· for products of a technical nature, they offer after-sale services.
Types of Retail Outlets
Retailing covers all the activities which supply goods directly to the general public.Apart from retail shops, therefore, it includes public houses,petrol stations,street markets, door-to-door selling and so on. In this section, we shall deal only with main types of retail shops and mail-order houses.
1. Independent retailers
Independent retailers are usually sole traders or “one- shop” firms.There are far more independent retailers than any other form of retail outlet. Figure 10.3 shows that their share of the retail trade has been steadily declining. They remain a very important part of the retail trade.
Because there are so many of them, independent retailers offer the public the great convenience of heaving the shop within easy reach of home. They often remain open for longer hours than other types of retail shops and usually offers a personal service which is sometimes lacking in larger stores.
2. Multiple choice
These are shops which belong to chains of very similar shops that are owned by large companies.Each of the organizations has its own particular style of shop front and interior layout. They are easily identifiable in the centres of the larger town. Some of them, such as Burton, Dixons, Halfords and W.H. Smith, tend to specialize in a particular range of goods. Others, such as Mark and Spencers, Woolworths, Boots and Littlewoods, deal in a much wider range of products.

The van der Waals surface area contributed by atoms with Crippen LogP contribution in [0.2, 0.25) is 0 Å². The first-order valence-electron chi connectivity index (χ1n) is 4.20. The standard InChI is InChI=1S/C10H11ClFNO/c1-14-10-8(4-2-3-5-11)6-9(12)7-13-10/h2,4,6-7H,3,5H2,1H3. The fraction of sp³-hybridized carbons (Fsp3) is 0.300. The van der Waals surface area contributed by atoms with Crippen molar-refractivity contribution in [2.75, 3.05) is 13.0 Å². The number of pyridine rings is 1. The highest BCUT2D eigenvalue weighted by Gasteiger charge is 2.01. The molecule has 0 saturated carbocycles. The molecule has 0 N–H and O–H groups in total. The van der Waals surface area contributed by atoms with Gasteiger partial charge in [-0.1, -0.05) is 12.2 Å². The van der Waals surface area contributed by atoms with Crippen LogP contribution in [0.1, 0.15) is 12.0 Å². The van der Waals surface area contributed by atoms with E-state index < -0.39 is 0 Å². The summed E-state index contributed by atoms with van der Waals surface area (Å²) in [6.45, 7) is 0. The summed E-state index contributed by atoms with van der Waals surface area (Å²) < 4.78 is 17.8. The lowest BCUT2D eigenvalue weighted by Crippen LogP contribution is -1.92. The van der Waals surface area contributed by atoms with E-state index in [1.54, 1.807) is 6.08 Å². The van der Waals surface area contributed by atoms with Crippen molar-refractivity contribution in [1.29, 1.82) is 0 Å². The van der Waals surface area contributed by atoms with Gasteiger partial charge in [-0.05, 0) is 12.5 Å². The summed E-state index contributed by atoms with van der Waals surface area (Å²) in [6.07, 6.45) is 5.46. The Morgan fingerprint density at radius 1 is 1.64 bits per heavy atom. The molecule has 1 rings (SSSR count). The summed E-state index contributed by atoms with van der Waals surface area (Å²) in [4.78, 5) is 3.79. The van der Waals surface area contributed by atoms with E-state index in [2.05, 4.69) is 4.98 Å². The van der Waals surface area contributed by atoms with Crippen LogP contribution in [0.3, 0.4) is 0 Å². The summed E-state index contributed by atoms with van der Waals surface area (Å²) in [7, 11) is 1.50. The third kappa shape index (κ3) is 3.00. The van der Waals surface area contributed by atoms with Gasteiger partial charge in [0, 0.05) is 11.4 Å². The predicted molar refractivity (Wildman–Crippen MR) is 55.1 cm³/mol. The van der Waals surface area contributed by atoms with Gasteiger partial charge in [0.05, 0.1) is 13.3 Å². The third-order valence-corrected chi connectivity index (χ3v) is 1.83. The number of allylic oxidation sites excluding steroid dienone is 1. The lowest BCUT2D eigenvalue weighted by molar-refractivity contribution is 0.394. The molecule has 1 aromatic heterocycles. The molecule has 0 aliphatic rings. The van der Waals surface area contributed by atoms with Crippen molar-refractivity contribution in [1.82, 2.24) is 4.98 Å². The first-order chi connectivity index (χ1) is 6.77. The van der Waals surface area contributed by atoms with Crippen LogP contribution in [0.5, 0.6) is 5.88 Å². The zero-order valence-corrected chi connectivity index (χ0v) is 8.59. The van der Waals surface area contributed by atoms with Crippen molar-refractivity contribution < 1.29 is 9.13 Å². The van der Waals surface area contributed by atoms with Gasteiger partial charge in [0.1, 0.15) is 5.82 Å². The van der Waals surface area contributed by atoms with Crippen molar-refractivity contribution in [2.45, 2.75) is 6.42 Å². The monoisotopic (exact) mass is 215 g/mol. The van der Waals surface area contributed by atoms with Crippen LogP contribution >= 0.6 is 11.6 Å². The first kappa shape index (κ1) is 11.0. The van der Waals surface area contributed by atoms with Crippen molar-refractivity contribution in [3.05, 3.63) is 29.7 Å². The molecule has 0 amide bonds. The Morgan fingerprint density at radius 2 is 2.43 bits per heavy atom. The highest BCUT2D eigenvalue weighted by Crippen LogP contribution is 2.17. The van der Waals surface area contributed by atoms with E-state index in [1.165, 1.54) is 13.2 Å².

Figure 10.3. demonstrates the success of the multiples in capturing a growing share of the total retail market.This success is based largely on the ability of large firms to achieve economies of scale. Organisations which own multiple shops usually have the following features:
· they buy in large quantities and obtain their supplies at lower prices;
· they carry out their own wholesaling;
· they employ specialist buyers and marketing experts;
· they market their own brands;
· they advertise extensively ( Mark and Spencer is an exception);
· They exercise close control over the shops from “ head office”
3. Voluntary groups
Severe competition from the multiples and supermarkets forced independent wholesalers and retailers to form voluntary associations such as Mace,Spar and VG. The shops belonging to one of these groups all trade under the some name, but each shop remains independently owned and controlled.To quality for membership of such a group, a shop usually has to be of a certain minimum size.
These groops are usually organised by wholesalers, and they make it possible for independents to obtain some of the economies of scale enjoyed by larger firms. Retailers undertake to obtain supplies from the group wholesalers, who can than place large orders with producers and obtain important discounts. These discounts can be passed on to the retailers in the form of lower prices. Voluntary groups market many of their own brands.
Voluntary groups offer advice and assistance to retailers on matters relation to the managerment and organization of their shops. They are most common in the grocery trade, but similar organizations exist for chemists and for the newspapers, tobacco and confectionary trade.
4. Department stores
Most large towns have one or more department stores. In effect, a department store consists of several specialist shops under one roof. Harrods, Selfridges, Lewis’s and Debenhams are well-known department stores.
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